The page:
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TCU 360

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Saby Sahoo’s tumultuous journey to TCU


In the preliminary round of the 2014 ITF Junior Qualifying Tournament, a breeze blows softly on a cool spring day in Chang Mai. The pounding of tennis balls against the clay fills the ears of athletes and fans.

Saby Sahoo, a TCU tennis commit, stands on the court fatigued and facing a three-game deficit against his higher seeded British competitor.

“I had just gotten the flu the week prior to traveling to Thailand,” Sahoo said. “The doctor cleared me to play, but I didn’t feel like I was physically prepared to compete.”

Mandakini Sahoo, Saby’s mother, said that she opposed her son’s decision to travel to Thailand to play in the International Tennis Federation (ITF) tournament.

The six hours of travel from Saby Sahoo’s hometown of New Delhi, India to Thailand taxed the already drained tennis player’s body.

His opponent began the fourth game of the match with a powerful right-handed serve that blew past the outstretched right arm of Saby Sahoo. In order to attack the serve with his forehand, Sahoo adjusted on the second serve by playing to the far-left side of the court.

The second serve arrived rapidly to Sahoo’s backhand, requiring him to quickly twist his left knee to return the serve. Upon twisting, a popping sound echoed throughout the court.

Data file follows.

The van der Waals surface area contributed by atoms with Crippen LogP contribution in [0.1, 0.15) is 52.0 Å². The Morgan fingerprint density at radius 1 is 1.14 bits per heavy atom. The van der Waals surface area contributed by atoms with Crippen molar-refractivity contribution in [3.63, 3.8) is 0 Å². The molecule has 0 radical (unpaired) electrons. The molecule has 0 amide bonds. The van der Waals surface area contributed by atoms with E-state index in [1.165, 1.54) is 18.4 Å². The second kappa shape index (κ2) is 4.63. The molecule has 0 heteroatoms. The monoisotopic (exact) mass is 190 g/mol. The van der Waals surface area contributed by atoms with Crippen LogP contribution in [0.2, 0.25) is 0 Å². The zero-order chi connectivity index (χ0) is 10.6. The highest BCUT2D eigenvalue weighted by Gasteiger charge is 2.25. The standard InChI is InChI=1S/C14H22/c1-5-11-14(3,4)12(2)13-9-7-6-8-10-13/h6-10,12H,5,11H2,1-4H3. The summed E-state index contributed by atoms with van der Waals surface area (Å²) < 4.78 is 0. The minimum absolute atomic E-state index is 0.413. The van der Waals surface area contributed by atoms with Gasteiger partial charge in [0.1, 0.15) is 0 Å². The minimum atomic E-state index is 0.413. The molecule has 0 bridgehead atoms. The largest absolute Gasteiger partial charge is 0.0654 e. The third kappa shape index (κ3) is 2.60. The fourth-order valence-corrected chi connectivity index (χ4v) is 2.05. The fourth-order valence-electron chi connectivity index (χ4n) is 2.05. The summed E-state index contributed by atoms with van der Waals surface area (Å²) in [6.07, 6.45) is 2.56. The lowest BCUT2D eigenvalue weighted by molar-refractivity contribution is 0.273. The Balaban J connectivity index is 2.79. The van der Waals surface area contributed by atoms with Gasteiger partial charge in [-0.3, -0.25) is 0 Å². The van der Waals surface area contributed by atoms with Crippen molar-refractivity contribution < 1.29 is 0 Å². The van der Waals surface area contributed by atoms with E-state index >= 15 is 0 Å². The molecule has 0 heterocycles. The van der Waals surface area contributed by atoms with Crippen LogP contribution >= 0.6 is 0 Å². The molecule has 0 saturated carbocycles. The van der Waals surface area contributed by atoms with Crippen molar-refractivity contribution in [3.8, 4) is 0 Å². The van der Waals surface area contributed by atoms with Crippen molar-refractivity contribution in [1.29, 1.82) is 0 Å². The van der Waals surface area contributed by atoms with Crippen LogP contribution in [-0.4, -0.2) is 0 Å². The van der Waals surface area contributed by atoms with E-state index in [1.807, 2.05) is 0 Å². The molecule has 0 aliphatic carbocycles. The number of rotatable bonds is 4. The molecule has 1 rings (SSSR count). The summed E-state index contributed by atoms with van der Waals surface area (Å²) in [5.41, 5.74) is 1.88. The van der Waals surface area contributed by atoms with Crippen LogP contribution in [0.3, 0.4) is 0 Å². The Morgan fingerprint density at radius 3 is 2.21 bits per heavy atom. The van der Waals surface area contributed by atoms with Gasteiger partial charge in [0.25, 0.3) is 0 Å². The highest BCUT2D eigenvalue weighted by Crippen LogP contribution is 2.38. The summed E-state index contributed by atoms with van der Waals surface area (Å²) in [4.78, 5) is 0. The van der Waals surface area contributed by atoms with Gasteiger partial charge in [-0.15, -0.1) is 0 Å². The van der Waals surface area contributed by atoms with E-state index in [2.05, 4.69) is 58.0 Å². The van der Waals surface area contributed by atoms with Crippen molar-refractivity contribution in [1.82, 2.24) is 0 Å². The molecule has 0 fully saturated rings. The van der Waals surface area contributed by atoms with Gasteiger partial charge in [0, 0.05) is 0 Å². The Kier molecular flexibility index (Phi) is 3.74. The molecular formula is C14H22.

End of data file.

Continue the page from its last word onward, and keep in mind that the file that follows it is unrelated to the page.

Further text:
Sahoo was unaffected by the popping of his left knee and he continued toward the opposite side of the court to return the third service of the game, down 30-0.

Sahoo attacked his opponent’s next serve with force. After a 20-second volley, Sahoo had earned his first point of the game. On his way to mount a comeback, Sahoo’s adrenaline regressed and the pain in his left knee became evident.

The escalation of pain forced Sahoo to request a medical timeout. The tournament’s doctor approached and after evaluation of the left knee, he suggested that Sahoo concede the match and receive an MRI.

“As I was walking off the clay courts, I was fearing the worst,” Sahoo said.

Saby Sahoo’s journey from his home to the tournament. Graphic courtesy of Google Maps.

Sahoo sat at the airport the following day wondering if his tennis career had just ended. He did anything he could to take his mind away from the uncertain future.

The arrival home couldn’t come fast enough for the future Horned Frog. The following day began early at the doctor’s office with an MRI on his left knee.

“I was very upset when I heard the news of his knee injury and was just wishing him to come back as soon as possible,” his mother said. “I wanted Saby to get his MRI at the earliest.”

The following day was filled with the same early morning doctor’s office visit, but this visit would determine Sahoo’s future. The doctor wasted no time delivering the diagnosis: Sahoo had suffered a complete tear of his left ACL.

Sahoo’s head dropped to the floor and he wondered what was to come of his life now that he had sustained an injury that would take him away from the game he had grown to love.